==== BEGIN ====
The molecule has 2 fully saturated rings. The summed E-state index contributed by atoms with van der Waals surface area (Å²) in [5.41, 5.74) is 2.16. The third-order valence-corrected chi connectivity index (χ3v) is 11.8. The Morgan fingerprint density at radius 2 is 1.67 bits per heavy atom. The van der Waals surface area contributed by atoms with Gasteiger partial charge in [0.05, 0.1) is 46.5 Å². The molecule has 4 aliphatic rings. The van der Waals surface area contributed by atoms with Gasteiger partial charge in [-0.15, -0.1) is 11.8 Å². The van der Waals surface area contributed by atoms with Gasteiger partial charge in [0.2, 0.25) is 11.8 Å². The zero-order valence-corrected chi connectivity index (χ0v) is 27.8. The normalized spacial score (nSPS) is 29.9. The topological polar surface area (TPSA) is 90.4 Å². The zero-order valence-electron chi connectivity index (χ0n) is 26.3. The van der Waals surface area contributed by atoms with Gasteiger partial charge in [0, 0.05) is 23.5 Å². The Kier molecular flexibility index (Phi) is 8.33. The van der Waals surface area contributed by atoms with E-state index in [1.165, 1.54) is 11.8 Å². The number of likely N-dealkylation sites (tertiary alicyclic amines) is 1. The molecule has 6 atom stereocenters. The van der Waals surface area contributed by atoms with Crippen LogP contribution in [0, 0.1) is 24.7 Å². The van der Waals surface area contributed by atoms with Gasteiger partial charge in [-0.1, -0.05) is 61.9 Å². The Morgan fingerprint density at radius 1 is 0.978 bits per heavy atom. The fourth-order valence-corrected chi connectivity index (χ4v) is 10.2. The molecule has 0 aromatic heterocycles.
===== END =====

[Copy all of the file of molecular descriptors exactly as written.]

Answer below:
The molecule has 2 fully saturated rings. The summed E-state index contributed by atoms with van der Waals surface area (Å²) in [5.41, 5.74) is 2.16. The third-order valence-corrected chi connectivity index (χ3v) is 11.8. The Morgan fingerprint density at radius 2 is 1.67 bits per heavy atom. The van der Waals surface area contributed by atoms with Gasteiger partial charge in [0.05, 0.1) is 46.5 Å². The molecule has 4 aliphatic rings. The van der Waals surface area contributed by atoms with Gasteiger partial charge in [-0.15, -0.1) is 11.8 Å². The van der Waals surface area contributed by atoms with Gasteiger partial charge in [0.2, 0.25) is 11.8 Å². The zero-order valence-corrected chi connectivity index (χ0v) is 27.8. The normalized spacial score (nSPS) is 29.9. The topological polar surface area (TPSA) is 90.4 Å². The zero-order valence-electron chi connectivity index (χ0n) is 26.3. The van der Waals surface area contributed by atoms with Gasteiger partial charge in [0, 0.05) is 23.5 Å². The Kier molecular flexibility index (Phi) is 8.33. The van der Waals surface area contributed by atoms with E-state index in [1.165, 1.54) is 11.8 Å². The number of likely N-dealkylation sites (tertiary alicyclic amines) is 1. The molecule has 6 atom stereocenters. The van der Waals surface area contributed by atoms with Crippen LogP contribution in [0, 0.1) is 24.7 Å². The van der Waals surface area contributed by atoms with Gasteiger partial charge in [-0.1, -0.05) is 61.9 Å². The Morgan fingerprint density at radius 1 is 0.978 bits per heavy atom. The fourth-order valence-corrected chi connectivity index (χ4v) is 10.2. The molecule has 0 aromatic heterocycles.